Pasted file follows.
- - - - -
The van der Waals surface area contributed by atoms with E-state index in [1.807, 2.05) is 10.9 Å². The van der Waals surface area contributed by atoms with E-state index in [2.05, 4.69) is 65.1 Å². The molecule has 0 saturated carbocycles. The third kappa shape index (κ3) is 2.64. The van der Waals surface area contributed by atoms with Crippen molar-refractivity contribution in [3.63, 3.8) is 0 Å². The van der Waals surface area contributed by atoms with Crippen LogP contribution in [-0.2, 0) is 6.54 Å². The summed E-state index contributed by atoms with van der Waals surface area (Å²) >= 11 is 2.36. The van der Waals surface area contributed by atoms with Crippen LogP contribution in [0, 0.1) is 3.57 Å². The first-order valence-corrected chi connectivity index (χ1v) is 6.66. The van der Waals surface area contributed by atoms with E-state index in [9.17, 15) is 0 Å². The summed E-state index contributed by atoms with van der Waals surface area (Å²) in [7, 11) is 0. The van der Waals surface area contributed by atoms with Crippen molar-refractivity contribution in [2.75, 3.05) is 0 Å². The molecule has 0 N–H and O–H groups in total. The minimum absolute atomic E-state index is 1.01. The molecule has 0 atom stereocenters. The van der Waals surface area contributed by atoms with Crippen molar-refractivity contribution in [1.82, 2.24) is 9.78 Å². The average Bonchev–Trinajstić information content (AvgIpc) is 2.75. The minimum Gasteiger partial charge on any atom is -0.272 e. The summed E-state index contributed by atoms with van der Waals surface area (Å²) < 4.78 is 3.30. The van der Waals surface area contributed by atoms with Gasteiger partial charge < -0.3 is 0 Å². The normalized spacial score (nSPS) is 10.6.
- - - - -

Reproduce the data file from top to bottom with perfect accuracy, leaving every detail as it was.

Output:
The van der Waals surface area contributed by atoms with E-state index in [1.807, 2.05) is 10.9 Å². The van der Waals surface area contributed by atoms with E-state index in [2.05, 4.69) is 65.1 Å². The molecule has 0 saturated carbocycles. The third kappa shape index (κ3) is 2.64. The van der Waals surface area contributed by atoms with Crippen molar-refractivity contribution in [3.63, 3.8) is 0 Å². The van der Waals surface area contributed by atoms with Crippen LogP contribution in [-0.2, 0) is 6.54 Å². The summed E-state index contributed by atoms with van der Waals surface area (Å²) >= 11 is 2.36. The van der Waals surface area contributed by atoms with Crippen LogP contribution in [0, 0.1) is 3.57 Å². The first-order valence-corrected chi connectivity index (χ1v) is 6.66. The van der Waals surface area contributed by atoms with E-state index in [9.17, 15) is 0 Å². The summed E-state index contributed by atoms with van der Waals surface area (Å²) in [7, 11) is 0. The van der Waals surface area contributed by atoms with Crippen molar-refractivity contribution in [2.75, 3.05) is 0 Å². The molecule has 0 N–H and O–H groups in total. The minimum absolute atomic E-state index is 1.01. The molecule has 0 atom stereocenters. The van der Waals surface area contributed by atoms with Crippen molar-refractivity contribution in [1.82, 2.24) is 9.78 Å². The average Bonchev–Trinajstić information content (AvgIpc) is 2.75. The minimum Gasteiger partial charge on any atom is -0.272 e. The summed E-state index contributed by atoms with van der Waals surface area (Å²) < 4.78 is 3.30. The van der Waals surface area contributed by atoms with Gasteiger partial charge < -0.3 is 0 Å². The normalized spacial score (nSPS) is 10.6.